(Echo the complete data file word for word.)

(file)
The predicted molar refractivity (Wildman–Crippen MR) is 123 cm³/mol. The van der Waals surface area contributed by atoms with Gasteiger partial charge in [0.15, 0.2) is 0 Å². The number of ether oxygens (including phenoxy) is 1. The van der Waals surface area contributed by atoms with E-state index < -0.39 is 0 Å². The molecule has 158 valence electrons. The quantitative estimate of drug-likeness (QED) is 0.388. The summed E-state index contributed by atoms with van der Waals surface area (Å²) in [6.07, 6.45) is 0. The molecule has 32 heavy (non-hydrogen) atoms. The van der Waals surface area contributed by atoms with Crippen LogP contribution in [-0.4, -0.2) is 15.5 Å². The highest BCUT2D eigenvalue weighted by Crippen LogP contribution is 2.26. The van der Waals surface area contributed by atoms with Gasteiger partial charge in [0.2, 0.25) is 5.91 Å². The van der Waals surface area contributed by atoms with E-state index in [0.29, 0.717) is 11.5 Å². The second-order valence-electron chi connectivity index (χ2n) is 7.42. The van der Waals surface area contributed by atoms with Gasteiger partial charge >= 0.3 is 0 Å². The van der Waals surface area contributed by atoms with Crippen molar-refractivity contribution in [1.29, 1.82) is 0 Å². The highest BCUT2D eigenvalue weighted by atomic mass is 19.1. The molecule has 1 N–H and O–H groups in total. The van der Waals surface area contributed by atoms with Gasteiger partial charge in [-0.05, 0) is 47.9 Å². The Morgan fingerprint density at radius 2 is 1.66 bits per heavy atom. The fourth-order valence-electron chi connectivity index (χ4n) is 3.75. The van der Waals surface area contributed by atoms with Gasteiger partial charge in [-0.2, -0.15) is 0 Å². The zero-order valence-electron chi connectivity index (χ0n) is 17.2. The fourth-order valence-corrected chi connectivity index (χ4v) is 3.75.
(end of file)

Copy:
The predicted molar refractivity (Wildman–Crippen MR) is 123 cm³/mol. The van der Waals surface area contributed by atoms with Gasteiger partial charge in [0.15, 0.2) is 0 Å². The number of ether oxygens (including phenoxy) is 1. The van der Waals surface area contributed by atoms with E-state index < -0.39 is 0 Å². The molecule has 158 valence electrons. The quantitative estimate of drug-likeness (QED) is 0.388. The summed E-state index contributed by atoms with van der Waals surface area (Å²) in [6.07, 6.45) is 0. The molecule has 32 heavy (non-hydrogen) atoms. The van der Waals surface area contributed by atoms with Crippen LogP contribution in [-0.4, -0.2) is 15.5 Å². The highest BCUT2D eigenvalue weighted by Crippen LogP contribution is 2.26. The van der Waals surface area contributed by atoms with Gasteiger partial charge in [0.2, 0.25) is 5.91 Å². The van der Waals surface area contributed by atoms with E-state index in [0.29, 0.717) is 11.5 Å². The second-order valence-electron chi connectivity index (χ2n) is 7.42. The van der Waals surface area contributed by atoms with Gasteiger partial charge >= 0.3 is 0 Å². The van der Waals surface area contributed by atoms with Crippen molar-refractivity contribution in [1.29, 1.82) is 0 Å². The highest BCUT2D eigenvalue weighted by atomic mass is 19.1. The molecule has 1 N–H and O–H groups in total. The van der Waals surface area contributed by atoms with Gasteiger partial charge in [-0.05, 0) is 47.9 Å². The Morgan fingerprint density at radius 2 is 1.66 bits per heavy atom. The fourth-order valence-electron chi connectivity index (χ4n) is 3.75. The van der Waals surface area contributed by atoms with Gasteiger partial charge in [-0.2, -0.15) is 0 Å². The zero-order valence-electron chi connectivity index (χ0n) is 17.2. The fourth-order valence-corrected chi connectivity index (χ4v) is 3.75.